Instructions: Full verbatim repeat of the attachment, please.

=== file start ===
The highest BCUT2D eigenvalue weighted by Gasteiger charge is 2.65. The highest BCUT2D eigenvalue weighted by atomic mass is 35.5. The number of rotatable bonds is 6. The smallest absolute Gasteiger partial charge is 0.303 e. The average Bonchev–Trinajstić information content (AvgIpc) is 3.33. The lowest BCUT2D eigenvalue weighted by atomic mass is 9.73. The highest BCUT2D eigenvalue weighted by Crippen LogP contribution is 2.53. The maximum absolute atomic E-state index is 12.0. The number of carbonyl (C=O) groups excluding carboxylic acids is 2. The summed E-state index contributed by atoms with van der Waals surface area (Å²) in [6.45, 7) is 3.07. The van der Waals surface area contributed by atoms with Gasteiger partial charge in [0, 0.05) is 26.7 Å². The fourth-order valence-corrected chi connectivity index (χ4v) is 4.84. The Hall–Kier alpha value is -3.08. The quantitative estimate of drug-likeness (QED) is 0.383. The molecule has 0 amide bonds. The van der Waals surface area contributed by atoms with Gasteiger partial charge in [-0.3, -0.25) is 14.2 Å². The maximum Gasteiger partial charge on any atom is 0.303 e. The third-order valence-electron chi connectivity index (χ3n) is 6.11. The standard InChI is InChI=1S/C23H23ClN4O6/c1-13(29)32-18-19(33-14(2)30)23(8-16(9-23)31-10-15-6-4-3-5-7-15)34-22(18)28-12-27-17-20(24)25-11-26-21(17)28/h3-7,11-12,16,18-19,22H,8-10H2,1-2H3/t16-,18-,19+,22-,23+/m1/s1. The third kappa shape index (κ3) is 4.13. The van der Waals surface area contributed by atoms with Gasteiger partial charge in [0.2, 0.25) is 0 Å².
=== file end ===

The highest BCUT2D eigenvalue weighted by Gasteiger charge is 2.65. The highest BCUT2D eigenvalue weighted by atomic mass is 35.5. The number of rotatable bonds is 6. The smallest absolute Gasteiger partial charge is 0.303 e. The average Bonchev–Trinajstić information content (AvgIpc) is 3.33. The lowest BCUT2D eigenvalue weighted by atomic mass is 9.73. The highest BCUT2D eigenvalue weighted by Crippen LogP contribution is 2.53. The maximum absolute atomic E-state index is 12.0. The number of carbonyl (C=O) groups excluding carboxylic acids is 2. The summed E-state index contributed by atoms with van der Waals surface area (Å²) in [6.45, 7) is 3.07. The van der Waals surface area contributed by atoms with Gasteiger partial charge in [0, 0.05) is 26.7 Å². The fourth-order valence-corrected chi connectivity index (χ4v) is 4.84. The Hall–Kier alpha value is -3.08. The quantitative estimate of drug-likeness (QED) is 0.383. The molecule has 0 amide bonds. The van der Waals surface area contributed by atoms with Gasteiger partial charge in [-0.3, -0.25) is 14.2 Å². The maximum Gasteiger partial charge on any atom is 0.303 e. The third-order valence-electron chi connectivity index (χ3n) is 6.11. The standard InChI is InChI=1S/C23H23ClN4O6/c1-13(29)32-18-19(33-14(2)30)23(8-16(9-23)31-10-15-6-4-3-5-7-15)34-22(18)28-12-27-17-20(24)25-11-26-21(17)28/h3-7,11-12,16,18-19,22H,8-10H2,1-2H3/t16-,18-,19+,22-,23+/m1/s1. The third kappa shape index (κ3) is 4.13. The van der Waals surface area contributed by atoms with Gasteiger partial charge in [0.2, 0.25) is 0 Å².